Daniel L. Feldman

Excerpt #2 from Tales from the Sausage Factory: Compromise, Tolerance, and Symbolism

In General, New York State Government, New York State Politics, NYC Politics, Policy on October 10, 2010 at 11:52 am

The legislature — avenue for compromise:

The legislative process actually improves participants’ behavior in some respects. Since legislators must negotiate to win enactment of bills, they learn to consider viewpoints quite different than their own. Some of my ultra-Orthodox Jewish constituents vehemently objected to my refusal to support legislation that I thought was unconstitutional, banning pornography. Fred Schmidt, probably the most conservative Democratic member of our House, and among the most conservative of either party, sat next to me for twelve years. Responding to his own very conservative and mostly Roman Catholic constituents, Fred had a bill prohibiting the public display of racy magazines that I thought I could revise into constitutionally acceptable form. I could, I did, and the Schmidt-Feldman bill became law, of course with conservative Republican sponsorship in the Senate.

Legislative coalitions often open minds to the reality that people can differ dramatically on what kind of society we should have (within some limits – I don’t think any of us were totalitarians) and still respect the intelligence and integrity with which they hold their views.

The legislator as “social glue”

I came to understand another aspect of my role in the seemingly endless string of evenings and weekends dropping in on meetings: the East 22nd Street Block Association (or any of dozens of other block associations); the Sheepshead Bay Kiwanis Club; the Plumb Beach Civic Association; the St. Edmund’s Home School Association; the Beth El Synagogue Men’s Club; the Midwood Development Corporation; the Meyer Levin Post of the Jewish War Veterans; the P.S. 195 Parent-Teacher Association, et cetera, et cetera, et cetera.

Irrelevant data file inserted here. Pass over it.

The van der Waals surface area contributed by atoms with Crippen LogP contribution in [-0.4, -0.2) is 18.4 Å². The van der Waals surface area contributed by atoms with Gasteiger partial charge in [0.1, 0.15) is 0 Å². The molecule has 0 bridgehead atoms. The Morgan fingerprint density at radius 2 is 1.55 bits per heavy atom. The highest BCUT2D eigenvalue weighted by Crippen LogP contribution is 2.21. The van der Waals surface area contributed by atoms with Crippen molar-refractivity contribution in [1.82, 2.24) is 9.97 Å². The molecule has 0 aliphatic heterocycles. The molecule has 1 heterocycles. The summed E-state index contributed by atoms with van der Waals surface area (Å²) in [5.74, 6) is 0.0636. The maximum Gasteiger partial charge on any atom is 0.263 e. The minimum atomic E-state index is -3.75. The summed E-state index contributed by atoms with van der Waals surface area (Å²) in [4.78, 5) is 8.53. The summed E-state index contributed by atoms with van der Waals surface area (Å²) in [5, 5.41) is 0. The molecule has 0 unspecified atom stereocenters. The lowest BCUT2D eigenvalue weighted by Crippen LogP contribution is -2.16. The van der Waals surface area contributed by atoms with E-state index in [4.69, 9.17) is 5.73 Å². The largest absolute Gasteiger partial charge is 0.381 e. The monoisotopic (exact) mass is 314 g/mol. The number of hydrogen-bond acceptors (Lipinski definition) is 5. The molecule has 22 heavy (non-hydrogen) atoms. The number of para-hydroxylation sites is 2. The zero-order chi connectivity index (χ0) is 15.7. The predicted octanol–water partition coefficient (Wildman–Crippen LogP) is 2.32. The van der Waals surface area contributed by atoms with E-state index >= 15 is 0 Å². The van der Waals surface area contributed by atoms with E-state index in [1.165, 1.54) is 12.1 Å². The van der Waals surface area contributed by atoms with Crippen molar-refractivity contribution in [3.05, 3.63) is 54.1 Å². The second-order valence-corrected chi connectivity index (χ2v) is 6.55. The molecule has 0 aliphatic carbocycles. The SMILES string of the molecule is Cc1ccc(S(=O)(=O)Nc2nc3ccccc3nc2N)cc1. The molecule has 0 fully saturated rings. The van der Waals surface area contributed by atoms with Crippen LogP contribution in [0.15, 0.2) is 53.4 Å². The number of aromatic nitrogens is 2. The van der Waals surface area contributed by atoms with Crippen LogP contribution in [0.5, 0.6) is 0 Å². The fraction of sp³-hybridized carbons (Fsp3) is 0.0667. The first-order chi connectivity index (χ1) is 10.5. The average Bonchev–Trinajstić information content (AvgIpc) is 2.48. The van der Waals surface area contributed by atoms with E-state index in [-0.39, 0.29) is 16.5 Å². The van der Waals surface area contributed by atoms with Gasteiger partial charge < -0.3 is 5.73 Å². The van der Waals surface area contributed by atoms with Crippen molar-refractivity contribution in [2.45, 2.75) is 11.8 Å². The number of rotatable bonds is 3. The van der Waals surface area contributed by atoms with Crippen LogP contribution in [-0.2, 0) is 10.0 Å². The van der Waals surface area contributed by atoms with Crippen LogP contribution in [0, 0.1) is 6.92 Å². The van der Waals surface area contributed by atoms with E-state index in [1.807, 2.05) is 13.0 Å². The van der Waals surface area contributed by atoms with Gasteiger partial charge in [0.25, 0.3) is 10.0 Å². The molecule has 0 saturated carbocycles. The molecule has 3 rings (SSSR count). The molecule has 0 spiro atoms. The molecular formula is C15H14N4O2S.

My presence brought the State to them. Even more, it conferred the imprimatur of the State, the dignity of the State, on them and legitimized their work. By visiting the various organizations, I served the function of a sort of social glue: I cemented all these groups into the polity, into the political fabric that makes up the State. This dignity, this acceptance, was for them a significant psychological reward for their past efforts and incentive for their future efforts on behalf of their communities.

Perception is reality

From time to time my constituents saw me on television. When they told me they saw me I’d ask, “What was I saying?” More often than not, they’d reply, “I don’t know. But I saw you!” This enhanced and strengthened my ability to confer dignity and inclusion into the greater world [by their association with me]. Since they could see that I held citizenship in TV-land, not only was I part of the State, I was important enough to join in the world of Jay Leno, Derek Jeter,  Roseanne, Mickey Mouse, the President, and Oprah Winfrey. Anyone who lives in that little box shares in the world of the people who really matter [in their view], so that my corporeal presence in their own actual living rooms or shabby meeting halls gave them a bridge to that “important” world.

Many, many people understood this function better than I did. After I rewrote Fred Schmidt’s bill into the Schmidt-Feldman law, the publisher of Screw magazine, Al Goldstein, debated me on a local New York City TV station. Wearing a t-shirt imprinted with pictures of tiny sperm, he scoffed at our legislation, which he maintained – incorrectly – would suppress the display of his tee shirt. He challenged my ethical and legislative priorities, along the lines of “instead of fighting violence and poverty, you’re trying to suppress freedom of speech!” After the show, as we were unclipping our microphones, he leaned over and assured me that we had written a sound and sensible piece of legislation, “but I couldn’t say so – that wouldn’t make good TV.” Though I hadn’t known it, I had participated in a fictional debate, but its political value to him and to me, and perhaps even its educational value to the audience, would have been no greater had he been sincere.

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